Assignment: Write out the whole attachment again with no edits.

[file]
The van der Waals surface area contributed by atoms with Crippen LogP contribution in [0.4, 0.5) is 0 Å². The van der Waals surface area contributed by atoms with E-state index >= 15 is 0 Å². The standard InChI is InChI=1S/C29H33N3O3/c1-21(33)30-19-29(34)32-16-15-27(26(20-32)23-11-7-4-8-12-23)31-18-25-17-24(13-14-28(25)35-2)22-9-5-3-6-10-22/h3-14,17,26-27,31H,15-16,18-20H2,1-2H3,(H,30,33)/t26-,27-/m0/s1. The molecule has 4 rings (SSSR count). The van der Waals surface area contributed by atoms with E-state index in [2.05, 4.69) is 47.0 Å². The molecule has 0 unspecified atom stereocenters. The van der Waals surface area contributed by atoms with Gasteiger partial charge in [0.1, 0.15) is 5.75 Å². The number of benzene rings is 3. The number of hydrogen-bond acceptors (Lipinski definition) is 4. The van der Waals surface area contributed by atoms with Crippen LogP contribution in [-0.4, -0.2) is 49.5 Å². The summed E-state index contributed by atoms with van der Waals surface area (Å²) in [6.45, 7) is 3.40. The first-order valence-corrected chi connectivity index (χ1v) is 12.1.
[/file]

The van der Waals surface area contributed by atoms with Crippen LogP contribution in [0.4, 0.5) is 0 Å². The van der Waals surface area contributed by atoms with E-state index >= 15 is 0 Å². The standard InChI is InChI=1S/C29H33N3O3/c1-21(33)30-19-29(34)32-16-15-27(26(20-32)23-11-7-4-8-12-23)31-18-25-17-24(13-14-28(25)35-2)22-9-5-3-6-10-22/h3-14,17,26-27,31H,15-16,18-20H2,1-2H3,(H,30,33)/t26-,27-/m0/s1. The molecule has 4 rings (SSSR count). The van der Waals surface area contributed by atoms with E-state index in [2.05, 4.69) is 47.0 Å². The molecule has 0 unspecified atom stereocenters. The van der Waals surface area contributed by atoms with Gasteiger partial charge in [0.1, 0.15) is 5.75 Å². The number of benzene rings is 3. The number of hydrogen-bond acceptors (Lipinski definition) is 4. The van der Waals surface area contributed by atoms with Crippen LogP contribution in [-0.4, -0.2) is 49.5 Å². The summed E-state index contributed by atoms with van der Waals surface area (Å²) in [6.45, 7) is 3.40. The first-order valence-corrected chi connectivity index (χ1v) is 12.1.